The federal tipped minimum wage of $2.13 per hour is the standard in 16 states. An additional 26 states and the District of Columbia require that employers pay tipped workers a wage higher than $2.13, but still lower than the state’s minimum wage. Only eight states have stopped using the tipped wage, including Alaska, California, Minnesota, and Nevada. In 2022, the New York Times reported that at least 5.5 million workers are estimated to be paid a tipped minimum wage.
Despite the fact that employers of tipped minimum wage workers are required to pay their employees the difference if their salary and tips do not amount to the full minimum wage, the law is often not enforced. A survey conducted by the Department of Labor between 2010 and 2012 of 9,000 full-service restaurants found that “84 percent had violated the subminimum wage system.”
The tipped minimum wage is rooted in racism. Wealthy Americans who traveled to Europe discovered the practice of tipping in the 1850s and 1860s, but most Americans resisted the custom, “deeming it both inherently condescending and classist.” Tipping was not popularized in the United States until after the Civil War, when newly emancipated Black people were hired in restaurant and hospitality jobs, and employers wanted to avoid paying them. According to the Shriver Center on Poverty Law, “tipping was introduced as a way to exploit the labor of former slaves.”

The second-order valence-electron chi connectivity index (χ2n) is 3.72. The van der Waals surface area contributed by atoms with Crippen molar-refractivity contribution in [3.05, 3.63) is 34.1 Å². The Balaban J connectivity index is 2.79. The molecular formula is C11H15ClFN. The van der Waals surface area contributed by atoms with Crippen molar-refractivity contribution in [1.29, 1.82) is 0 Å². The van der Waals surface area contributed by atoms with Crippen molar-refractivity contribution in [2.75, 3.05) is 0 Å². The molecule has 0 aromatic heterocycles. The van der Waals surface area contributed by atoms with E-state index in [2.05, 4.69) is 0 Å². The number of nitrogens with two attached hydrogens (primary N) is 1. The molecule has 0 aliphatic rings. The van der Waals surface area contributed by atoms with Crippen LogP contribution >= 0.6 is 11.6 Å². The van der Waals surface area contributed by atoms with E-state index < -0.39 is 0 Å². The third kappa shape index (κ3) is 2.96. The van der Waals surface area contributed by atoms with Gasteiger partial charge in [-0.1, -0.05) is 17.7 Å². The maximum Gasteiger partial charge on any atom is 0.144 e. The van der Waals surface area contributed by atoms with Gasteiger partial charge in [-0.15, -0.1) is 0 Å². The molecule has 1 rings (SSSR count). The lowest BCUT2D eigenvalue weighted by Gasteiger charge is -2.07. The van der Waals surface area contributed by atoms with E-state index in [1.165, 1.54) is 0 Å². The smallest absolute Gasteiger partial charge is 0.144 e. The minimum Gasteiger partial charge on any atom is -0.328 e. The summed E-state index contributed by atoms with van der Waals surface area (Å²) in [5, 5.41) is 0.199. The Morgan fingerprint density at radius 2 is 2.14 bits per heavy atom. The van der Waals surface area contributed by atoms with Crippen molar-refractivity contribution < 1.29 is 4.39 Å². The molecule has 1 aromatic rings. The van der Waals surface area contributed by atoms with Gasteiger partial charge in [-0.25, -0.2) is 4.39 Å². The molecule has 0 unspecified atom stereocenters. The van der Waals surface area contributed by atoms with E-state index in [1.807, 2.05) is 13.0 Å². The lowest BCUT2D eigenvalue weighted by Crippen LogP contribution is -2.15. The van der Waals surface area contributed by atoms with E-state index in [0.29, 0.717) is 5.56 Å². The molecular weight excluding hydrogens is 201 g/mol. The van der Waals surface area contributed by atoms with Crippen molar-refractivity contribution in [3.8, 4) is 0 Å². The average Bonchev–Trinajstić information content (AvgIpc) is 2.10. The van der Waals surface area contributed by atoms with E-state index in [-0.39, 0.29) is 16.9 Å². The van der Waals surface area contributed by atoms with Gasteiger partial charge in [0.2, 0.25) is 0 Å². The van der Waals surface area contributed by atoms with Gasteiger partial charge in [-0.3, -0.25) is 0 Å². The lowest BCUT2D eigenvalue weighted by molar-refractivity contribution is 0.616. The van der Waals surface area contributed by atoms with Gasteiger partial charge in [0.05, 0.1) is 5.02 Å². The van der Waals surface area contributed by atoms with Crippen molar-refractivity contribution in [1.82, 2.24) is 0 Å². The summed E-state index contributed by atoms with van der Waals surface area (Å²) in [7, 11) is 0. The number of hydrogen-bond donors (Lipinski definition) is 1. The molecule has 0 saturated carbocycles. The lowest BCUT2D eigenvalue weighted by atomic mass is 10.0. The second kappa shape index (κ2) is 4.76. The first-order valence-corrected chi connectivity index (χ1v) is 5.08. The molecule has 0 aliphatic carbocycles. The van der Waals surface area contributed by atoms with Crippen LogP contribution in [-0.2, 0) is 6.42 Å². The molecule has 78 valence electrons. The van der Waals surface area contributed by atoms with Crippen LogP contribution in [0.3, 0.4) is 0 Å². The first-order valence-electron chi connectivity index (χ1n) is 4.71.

The tipped minimum wage continues to enable the exploitation of workers and disproportionately affects people of color. According to a 2018 report published by the Leadership Conference Education Fund and Georgetown Center on Poverty and Inequality, “[a]lmost 40 percent of people who work for tips are people of color.” An Economic Policy Institute report found that, in 2014, 27.1 percent of Black workers in the restaurant industry lived in poverty, compared to 13.9 percent of white restaurant workers. Studies have also shown that customers tend to discriminate against Black servers and give them lower tips than white servers, even if the quality of the service is the same.
Tipped minimum wage workers are also commonly victims of sexual harassment. A study conducted by the Equal Employment Opportunity Commission reported that “1 in 7 sexual harassment charges between 2005 and 2015 were brought by food service and accommodation workers.”